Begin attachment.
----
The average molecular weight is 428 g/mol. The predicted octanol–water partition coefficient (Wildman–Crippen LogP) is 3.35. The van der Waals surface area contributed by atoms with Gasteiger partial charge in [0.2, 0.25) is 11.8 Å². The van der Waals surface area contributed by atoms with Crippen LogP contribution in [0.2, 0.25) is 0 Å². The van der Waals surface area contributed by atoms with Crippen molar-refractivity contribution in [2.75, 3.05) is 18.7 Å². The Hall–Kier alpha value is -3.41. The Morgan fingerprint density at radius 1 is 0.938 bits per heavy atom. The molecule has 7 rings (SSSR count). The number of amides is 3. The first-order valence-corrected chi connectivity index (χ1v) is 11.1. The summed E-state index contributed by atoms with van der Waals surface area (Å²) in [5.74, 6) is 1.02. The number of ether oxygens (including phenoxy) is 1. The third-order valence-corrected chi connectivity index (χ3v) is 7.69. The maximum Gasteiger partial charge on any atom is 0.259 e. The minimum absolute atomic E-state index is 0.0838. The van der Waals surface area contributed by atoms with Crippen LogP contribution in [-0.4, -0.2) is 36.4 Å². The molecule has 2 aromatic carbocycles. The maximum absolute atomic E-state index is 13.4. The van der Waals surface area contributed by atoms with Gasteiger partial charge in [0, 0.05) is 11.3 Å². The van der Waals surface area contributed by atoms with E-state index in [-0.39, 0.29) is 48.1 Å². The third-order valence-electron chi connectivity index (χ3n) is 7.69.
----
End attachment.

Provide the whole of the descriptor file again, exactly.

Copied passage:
The average molecular weight is 428 g/mol. The predicted octanol–water partition coefficient (Wildman–Crippen LogP) is 3.35. The van der Waals surface area contributed by atoms with Gasteiger partial charge in [0.2, 0.25) is 11.8 Å². The van der Waals surface area contributed by atoms with Crippen LogP contribution in [0.2, 0.25) is 0 Å². The van der Waals surface area contributed by atoms with Crippen molar-refractivity contribution in [2.75, 3.05) is 18.7 Å². The Hall–Kier alpha value is -3.41. The Morgan fingerprint density at radius 1 is 0.938 bits per heavy atom. The molecule has 7 rings (SSSR count). The number of amides is 3. The first-order valence-corrected chi connectivity index (χ1v) is 11.1. The summed E-state index contributed by atoms with van der Waals surface area (Å²) in [5.74, 6) is 1.02. The number of ether oxygens (including phenoxy) is 1. The third-order valence-corrected chi connectivity index (χ3v) is 7.69. The maximum Gasteiger partial charge on any atom is 0.259 e. The minimum absolute atomic E-state index is 0.0838. The van der Waals surface area contributed by atoms with Crippen LogP contribution in [-0.4, -0.2) is 36.4 Å². The molecule has 2 aromatic carbocycles. The maximum absolute atomic E-state index is 13.4. The van der Waals surface area contributed by atoms with Gasteiger partial charge in [0, 0.05) is 11.3 Å². The van der Waals surface area contributed by atoms with E-state index in [-0.39, 0.29) is 48.1 Å². The third-order valence-electron chi connectivity index (χ3n) is 7.69.